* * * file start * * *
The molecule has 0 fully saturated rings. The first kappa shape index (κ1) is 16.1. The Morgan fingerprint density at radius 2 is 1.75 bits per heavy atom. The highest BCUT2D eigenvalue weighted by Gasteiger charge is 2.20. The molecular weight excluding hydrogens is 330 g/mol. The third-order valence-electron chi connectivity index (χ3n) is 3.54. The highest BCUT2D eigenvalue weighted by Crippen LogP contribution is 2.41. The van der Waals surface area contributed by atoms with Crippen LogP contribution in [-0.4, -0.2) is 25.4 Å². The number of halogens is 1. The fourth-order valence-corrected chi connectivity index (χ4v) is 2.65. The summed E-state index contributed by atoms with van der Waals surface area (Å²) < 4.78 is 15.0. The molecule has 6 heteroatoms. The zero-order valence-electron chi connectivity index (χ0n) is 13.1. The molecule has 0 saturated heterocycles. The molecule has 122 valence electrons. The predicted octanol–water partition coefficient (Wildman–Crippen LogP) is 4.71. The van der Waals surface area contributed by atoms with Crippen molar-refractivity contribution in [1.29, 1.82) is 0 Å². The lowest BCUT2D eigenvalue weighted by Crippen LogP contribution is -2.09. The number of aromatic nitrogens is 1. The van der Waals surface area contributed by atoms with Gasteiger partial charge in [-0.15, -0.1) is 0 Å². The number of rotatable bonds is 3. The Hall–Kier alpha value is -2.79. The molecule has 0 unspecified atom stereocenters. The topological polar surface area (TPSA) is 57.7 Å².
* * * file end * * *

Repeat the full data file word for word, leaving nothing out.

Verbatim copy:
The molecule has 0 fully saturated rings. The first kappa shape index (κ1) is 16.1. The Morgan fingerprint density at radius 2 is 1.75 bits per heavy atom. The highest BCUT2D eigenvalue weighted by Gasteiger charge is 2.20. The molecular weight excluding hydrogens is 330 g/mol. The third-order valence-electron chi connectivity index (χ3n) is 3.54. The highest BCUT2D eigenvalue weighted by Crippen LogP contribution is 2.41. The van der Waals surface area contributed by atoms with Crippen LogP contribution in [-0.4, -0.2) is 25.4 Å². The number of halogens is 1. The fourth-order valence-corrected chi connectivity index (χ4v) is 2.65. The summed E-state index contributed by atoms with van der Waals surface area (Å²) < 4.78 is 15.0. The molecule has 6 heteroatoms. The zero-order valence-electron chi connectivity index (χ0n) is 13.1. The molecule has 0 saturated heterocycles. The molecule has 122 valence electrons. The predicted octanol–water partition coefficient (Wildman–Crippen LogP) is 4.71. The van der Waals surface area contributed by atoms with Crippen molar-refractivity contribution in [1.29, 1.82) is 0 Å². The lowest BCUT2D eigenvalue weighted by Crippen LogP contribution is -2.09. The number of aromatic nitrogens is 1. The van der Waals surface area contributed by atoms with Gasteiger partial charge in [-0.15, -0.1) is 0 Å². The number of rotatable bonds is 3. The Hall–Kier alpha value is -2.79. The molecule has 0 unspecified atom stereocenters. The topological polar surface area (TPSA) is 57.7 Å².